SACO – Here’s a little secret. I’m easily distracted. Maybe that’s a good thing but for me, it tends to make my writing sessions a bit more painful. If I sit too close to the window, I can’t help but be drawn to the world only a few feet away from my desk. If I write in a crowded or noisy space, the writer in me begins to listen to the conversations swirling near me. I think about the way in which the discussion will end or what caused the fight in the first place. So, yes, I am easily distracted.
I thought I would share one of the writing tools I use all the time. Being a child of the 70s and someone who remembers using liquid white out to fix typing mistakes, I sometimes long for the days when you spent a few seconds thinking about the words that would ultimately make it to the page. I am also fond of the rhythmic sound of a typewriter clacking away as the words magically come together to tell a story.
No, I am not going to advocate that you hunt for a used office equipment store in hopes that you will find a working Smith-Corona or IBM Selectric (now, that was a fancy machine). I found an online writing app (WRITER by BigHugeLabs.com) that seems to do the trick.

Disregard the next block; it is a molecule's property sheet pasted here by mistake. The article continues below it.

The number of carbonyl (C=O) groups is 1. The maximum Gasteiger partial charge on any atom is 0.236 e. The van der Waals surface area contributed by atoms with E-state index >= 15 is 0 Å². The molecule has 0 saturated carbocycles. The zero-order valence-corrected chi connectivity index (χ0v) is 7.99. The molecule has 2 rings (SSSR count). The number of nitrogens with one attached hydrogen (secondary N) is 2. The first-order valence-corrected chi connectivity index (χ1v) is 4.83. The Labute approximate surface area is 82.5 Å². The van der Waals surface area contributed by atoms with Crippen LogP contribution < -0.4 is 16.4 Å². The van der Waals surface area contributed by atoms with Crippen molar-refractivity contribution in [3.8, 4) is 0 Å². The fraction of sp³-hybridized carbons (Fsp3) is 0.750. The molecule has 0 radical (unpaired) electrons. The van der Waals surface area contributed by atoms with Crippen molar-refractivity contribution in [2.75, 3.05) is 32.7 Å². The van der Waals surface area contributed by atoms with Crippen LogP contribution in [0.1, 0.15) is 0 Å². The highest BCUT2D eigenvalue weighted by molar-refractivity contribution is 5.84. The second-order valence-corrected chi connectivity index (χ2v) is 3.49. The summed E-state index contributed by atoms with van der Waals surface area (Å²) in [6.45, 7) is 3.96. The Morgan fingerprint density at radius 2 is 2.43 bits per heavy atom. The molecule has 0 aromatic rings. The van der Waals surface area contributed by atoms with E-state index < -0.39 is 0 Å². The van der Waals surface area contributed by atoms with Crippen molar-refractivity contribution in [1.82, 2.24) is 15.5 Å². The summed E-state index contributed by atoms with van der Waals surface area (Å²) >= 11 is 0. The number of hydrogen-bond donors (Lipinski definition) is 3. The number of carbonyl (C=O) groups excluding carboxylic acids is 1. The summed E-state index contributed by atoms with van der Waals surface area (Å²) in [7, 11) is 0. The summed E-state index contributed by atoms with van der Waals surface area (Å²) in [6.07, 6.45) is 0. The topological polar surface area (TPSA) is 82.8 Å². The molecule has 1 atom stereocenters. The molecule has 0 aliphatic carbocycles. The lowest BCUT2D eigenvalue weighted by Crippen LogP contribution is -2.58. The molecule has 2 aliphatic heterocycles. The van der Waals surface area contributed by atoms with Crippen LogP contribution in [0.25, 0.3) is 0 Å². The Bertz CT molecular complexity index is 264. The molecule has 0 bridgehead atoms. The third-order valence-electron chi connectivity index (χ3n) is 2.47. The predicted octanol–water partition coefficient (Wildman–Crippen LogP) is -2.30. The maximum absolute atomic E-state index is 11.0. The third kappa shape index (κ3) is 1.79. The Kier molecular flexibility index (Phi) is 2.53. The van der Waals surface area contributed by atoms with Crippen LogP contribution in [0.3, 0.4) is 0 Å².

It works in a browser (Chrome, Safari, Firefox etc.) and you can be somewhat assured that your work will be saved in the cloud. Users may set it up with the font and document layout options that best fit their specific writing style. By default, the software looks like the old, black computer screens that displayed the text in an almost eerie shade of green. For me, I like an almost white background and a font that resembles that used in the paperback novels of my long-lost youth. The other perfect option for me is the ability for the user to turn on typewriter sounds (manual or electric). I set the browser in full-screen mode, plug in my ear buds and somehow, my thoughts transfer themselves to my fingertips.
The steady sound is soothing and seems to inspire me to write even more. I am working on my second novel and unless something drastic happens to change my mind or mood, I will use this tool to write the first draft of every chapter. Once the draft of the chapter is finished, I’ll transfer it to Microsoft Word and then it’s on to the next chapter. I will confess, all of my revisions and final edits are completed in Word, but for me, there is a distinct difference between the first draft and subsequent revisions. As my imaginary friend Stephen King has taught me, I freely accept the notion that my first draft will be total crap. But through revision, through consistent and prolonged work, my initial ideas, scenes, and characters will get better. For that work, I use Microsoft Word. It seems to be better suited for that type of work.
Anyway, I hope you give WRITER a try, and in your head, travel back to a time when the words “carriage return” and “line feed” meant something.
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